# Portal:Logic

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## Logic

Logic (from the Ancient Greek: λογική, translit. logikḗ) is the systematic study of the form of valid inference, and the most general laws of truth. A valid inference is one where there is a specific relation of logical support between the assumptions of the inference and its conclusion. In ordinary discourse, inferences may be signified by words such as therefore, hence, ergo, and so on.

There is no universal agreement as to the exact scope and subject matter of logic (see § Rival conceptions, below), but it has traditionally included the classification of arguments, the systematic exposition of the 'logical form' common to all valid arguments, the study of proof and inference, including paradoxes and fallacies, and the study of syntax and semantics. Historically, logic has been studied in philosophy (since ancient times) and mathematics (since the mid-19th century), and recently logic has been studied in computer science, linguistics, psychology, and other fields.

## Selected article

The history of logic is the study of the development of the science of valid inference (logic). While many cultures have employed intricate systems of reasoning, and logical methods are evident in all human thought, an explicit analysis of the principles of reasoning was developed only in three traditions: those of China, India, and Greece. Of these, only the treatment of logic descending from the Greek tradition, particularly Aristotelian logic, found wide application and acceptance in science and mathematics. The Greek tradition was further developed by Islamic logicians and then medieval European logicians. Not until the 19th century does the next great advance in logic arise, with the development of symbolic logic by George Boole and its subsequent development into formal calculable logical systems by Gottlob Frege and set theorists such as Georg Cantor and Giuseppe Peano, ushering in the Information Age.

Logic was known as 'dialectic' or 'analytic' in Ancient Greece. The word 'logic' (from the Greek logos, meaning discourse or sentence) does not appear in the modern sense until the commentaries of Alexander of Aphrodisias, writing in the third century A.D.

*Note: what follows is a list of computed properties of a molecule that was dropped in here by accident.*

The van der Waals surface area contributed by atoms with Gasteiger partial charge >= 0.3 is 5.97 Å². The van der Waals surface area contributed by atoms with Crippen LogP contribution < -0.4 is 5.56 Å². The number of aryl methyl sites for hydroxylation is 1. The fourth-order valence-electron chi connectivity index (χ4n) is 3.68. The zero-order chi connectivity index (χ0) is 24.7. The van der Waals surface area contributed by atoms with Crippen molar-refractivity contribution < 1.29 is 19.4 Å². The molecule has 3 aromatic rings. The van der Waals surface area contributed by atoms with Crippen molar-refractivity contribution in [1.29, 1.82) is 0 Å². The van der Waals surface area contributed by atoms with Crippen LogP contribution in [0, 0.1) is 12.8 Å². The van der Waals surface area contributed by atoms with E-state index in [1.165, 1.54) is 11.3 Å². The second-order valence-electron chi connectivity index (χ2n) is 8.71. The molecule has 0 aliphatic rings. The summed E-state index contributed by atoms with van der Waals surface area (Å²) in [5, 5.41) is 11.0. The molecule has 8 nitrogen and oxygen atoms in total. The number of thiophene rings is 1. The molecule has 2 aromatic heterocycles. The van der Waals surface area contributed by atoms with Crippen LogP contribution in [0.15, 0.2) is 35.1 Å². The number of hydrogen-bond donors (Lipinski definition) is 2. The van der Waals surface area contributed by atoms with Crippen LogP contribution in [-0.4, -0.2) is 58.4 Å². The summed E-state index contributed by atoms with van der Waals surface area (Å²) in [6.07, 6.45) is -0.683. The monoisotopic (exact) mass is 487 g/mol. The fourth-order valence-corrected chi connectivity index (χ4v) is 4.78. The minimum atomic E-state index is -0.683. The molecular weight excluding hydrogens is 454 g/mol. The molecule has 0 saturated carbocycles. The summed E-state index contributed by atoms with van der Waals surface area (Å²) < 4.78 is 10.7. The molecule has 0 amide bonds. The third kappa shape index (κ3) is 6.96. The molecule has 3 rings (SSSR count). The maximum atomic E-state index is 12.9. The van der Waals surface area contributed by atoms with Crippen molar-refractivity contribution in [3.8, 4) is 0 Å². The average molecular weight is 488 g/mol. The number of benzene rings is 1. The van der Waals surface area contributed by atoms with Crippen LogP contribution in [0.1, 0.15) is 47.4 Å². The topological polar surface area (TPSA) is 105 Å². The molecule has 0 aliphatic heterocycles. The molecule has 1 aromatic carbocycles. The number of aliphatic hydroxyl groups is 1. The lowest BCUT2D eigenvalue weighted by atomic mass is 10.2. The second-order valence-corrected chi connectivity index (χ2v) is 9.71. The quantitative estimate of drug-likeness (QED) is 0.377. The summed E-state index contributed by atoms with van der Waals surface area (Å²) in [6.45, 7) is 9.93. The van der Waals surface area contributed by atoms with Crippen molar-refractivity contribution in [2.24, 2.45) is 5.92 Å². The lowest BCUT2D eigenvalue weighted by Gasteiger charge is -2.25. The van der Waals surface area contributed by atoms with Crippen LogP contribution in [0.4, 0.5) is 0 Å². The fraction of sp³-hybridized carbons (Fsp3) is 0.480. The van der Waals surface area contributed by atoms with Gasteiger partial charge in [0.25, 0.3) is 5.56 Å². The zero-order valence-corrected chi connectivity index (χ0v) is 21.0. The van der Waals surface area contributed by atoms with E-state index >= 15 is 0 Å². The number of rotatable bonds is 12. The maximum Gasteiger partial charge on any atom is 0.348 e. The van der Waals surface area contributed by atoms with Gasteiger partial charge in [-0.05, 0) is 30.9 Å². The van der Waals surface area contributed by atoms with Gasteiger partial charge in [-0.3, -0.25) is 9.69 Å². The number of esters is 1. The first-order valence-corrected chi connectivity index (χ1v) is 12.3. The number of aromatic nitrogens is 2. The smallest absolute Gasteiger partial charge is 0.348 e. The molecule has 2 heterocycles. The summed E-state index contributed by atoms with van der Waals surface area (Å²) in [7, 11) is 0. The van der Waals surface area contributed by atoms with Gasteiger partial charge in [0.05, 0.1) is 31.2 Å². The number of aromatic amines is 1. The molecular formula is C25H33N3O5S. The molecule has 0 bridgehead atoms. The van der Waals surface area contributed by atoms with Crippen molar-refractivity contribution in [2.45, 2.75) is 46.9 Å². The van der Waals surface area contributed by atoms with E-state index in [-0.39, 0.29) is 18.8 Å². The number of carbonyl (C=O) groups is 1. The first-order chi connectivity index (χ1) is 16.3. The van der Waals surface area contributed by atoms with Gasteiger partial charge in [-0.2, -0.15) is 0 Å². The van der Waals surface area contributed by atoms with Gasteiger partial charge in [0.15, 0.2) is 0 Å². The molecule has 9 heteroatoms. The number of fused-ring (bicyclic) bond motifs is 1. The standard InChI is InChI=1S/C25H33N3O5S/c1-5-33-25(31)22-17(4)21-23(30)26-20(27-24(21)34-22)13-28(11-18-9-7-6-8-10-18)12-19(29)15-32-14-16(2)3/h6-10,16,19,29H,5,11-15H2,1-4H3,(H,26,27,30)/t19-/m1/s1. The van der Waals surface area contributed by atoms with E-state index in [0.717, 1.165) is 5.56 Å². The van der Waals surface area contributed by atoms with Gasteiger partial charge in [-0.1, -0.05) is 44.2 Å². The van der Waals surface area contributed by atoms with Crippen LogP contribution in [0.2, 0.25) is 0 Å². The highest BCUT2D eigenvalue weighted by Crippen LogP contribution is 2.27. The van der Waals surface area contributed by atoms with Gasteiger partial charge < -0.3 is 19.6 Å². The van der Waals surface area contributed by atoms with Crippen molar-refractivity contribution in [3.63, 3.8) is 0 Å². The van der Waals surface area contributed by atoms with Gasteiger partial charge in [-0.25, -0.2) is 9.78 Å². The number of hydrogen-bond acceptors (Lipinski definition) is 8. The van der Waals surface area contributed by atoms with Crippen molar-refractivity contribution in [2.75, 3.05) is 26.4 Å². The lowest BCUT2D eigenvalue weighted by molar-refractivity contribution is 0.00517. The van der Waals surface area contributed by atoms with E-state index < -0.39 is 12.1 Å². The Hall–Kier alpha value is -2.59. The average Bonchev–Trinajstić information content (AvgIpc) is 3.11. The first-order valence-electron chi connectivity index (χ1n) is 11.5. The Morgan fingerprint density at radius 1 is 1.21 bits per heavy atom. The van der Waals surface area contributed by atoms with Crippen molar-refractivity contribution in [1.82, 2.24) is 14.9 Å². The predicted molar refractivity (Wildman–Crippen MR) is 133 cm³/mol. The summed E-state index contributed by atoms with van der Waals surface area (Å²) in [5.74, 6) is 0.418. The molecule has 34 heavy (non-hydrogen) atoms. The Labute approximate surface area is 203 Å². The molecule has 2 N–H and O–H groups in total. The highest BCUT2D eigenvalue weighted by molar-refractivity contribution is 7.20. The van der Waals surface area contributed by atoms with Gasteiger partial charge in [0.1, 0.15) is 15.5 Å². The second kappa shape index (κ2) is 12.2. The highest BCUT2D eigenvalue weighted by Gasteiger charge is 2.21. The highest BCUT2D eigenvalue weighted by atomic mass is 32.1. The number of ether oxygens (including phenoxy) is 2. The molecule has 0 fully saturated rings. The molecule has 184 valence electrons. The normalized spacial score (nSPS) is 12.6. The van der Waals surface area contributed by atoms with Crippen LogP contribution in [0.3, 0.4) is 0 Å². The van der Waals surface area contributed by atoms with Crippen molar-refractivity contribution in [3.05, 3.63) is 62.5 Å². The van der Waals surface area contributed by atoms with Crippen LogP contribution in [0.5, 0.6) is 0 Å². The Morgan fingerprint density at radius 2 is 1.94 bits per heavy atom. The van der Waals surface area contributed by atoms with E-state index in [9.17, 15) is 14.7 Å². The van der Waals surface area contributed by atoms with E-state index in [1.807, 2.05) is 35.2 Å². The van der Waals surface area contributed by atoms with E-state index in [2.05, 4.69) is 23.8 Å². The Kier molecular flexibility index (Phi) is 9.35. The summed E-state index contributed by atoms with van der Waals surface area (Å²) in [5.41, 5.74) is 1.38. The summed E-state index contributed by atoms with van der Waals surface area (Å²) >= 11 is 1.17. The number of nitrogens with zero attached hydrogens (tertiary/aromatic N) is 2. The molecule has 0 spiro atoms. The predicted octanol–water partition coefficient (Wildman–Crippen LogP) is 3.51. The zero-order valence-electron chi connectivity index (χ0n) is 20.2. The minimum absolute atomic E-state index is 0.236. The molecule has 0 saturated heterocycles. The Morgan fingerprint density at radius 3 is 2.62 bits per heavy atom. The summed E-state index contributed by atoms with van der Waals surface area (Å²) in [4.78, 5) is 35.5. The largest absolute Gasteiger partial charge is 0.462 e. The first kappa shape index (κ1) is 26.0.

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## Selected biography

Ramon Llull (Catalan: [rəˈmoɲ ˈʎuʎ]; ca. 1232[1] – ca. 1315) (Anglicised Raymond Lully, Raymond Lull; in Latin Raimundus or Raymundus Lullus or Lullius) was a Majorcan writer and philosopher, logician and a Franciscan tertiary. He wrote the first major work of Catalan literature. Recently-surfaced manuscripts show him to have anticipated by several centuries prominent work on elections theory. He is sometimes considered a pioneer of computation theory, especially given his influence on Gottfried Leibniz. Llull is well known also as a glossator of Roman Law.

Within the Franciscan Order, he is honored as a martyr. He was beatified in 1857 by Pope Pius IX and his feast day was assigned to 30 June and is celebrated by the Third Order of St. Francis.

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## Things to do

 Here are some tasks awaiting attention: Article requests : Anonymous authority  • Anti-Procreation Movement  • Appeal to classical allusions  • Archimedean Fulcrum  • Asserting an alternative  • Bad reasons fallacy  • Cartesian logic  • Common thread reasoning  • Conjunctive forks  • Converting a conditional  • Doctrine of Unexpected Consequences  • Dream logic  • Equivocity  • Fallacy of assuming a common cause  • Fallacy of biased generalization  • Conflicting conditions  • Failure to elucidate  • Too broad  • Too narrow  • Fallacies of distraction  • Fallacies of explanation  • Limited depth  • Limited scope  • Non-support  • Subverted support  • Untestability  • Fallacy of personal preference assumptions  • Fallacy of quantificational logic  • Fallacy of reverse causation  • Fallacy of the alternative syllogism  • Fallacy of the disjunctive syllogism  • Fallacy of the propositional logic  • Free time (fallacy)  • Futurist extrapolation  • Heads in the sand critique  • Ignoring common cause  • Illicit process  • Improper disjunctive syllogism  • Improper transposition  • Inferring from a metaphor  • Intuitionistic modal logic  • Jactication  • Kicking the problem upstairs  • Lennon/McCartney fallacy  • Liminocentricity  • List of valid argument forms Done  • List of invalid argument forms  • Logical notation  • Meinongian arguments  • Mereological arguments  • Negating antecedent and consequent  • Neutrality Schmeutrality  • One-sidedness  • Open Block Logic  • Oppositional logic  • Perfectly rigorous  • Physiological Egoism  • Plurivocity  • Postmodern mathematics  • Prejudicial language  • Pseudorefutation  • Quote-name  • Repetition (fallacy)  • Science fiction moralizing  • Significant difference reasoning  • Some are/some are not  • Sublime experience  • Superalternation  • Swiftian logic  • Tendentious appeal to possibilities  • truth-apt  • Truthmapping  • Unwarranted contrast  • Upwards inherited  • Volitive  • Weaseler  • John Arrington WoodwardOther : Add links to this portal by placing {{Portal|Logic}} in the See also sections of relevant articles

## References

1. ^ Born 1232 per Mark D. Johnston in Routledge Encyclopedia of Philosophy. London: Routledge, 1998. Older sources (such as versions of Encyclopædia Britannica at least up to 1955) give 1235; the current Britannica gives 1232/33.

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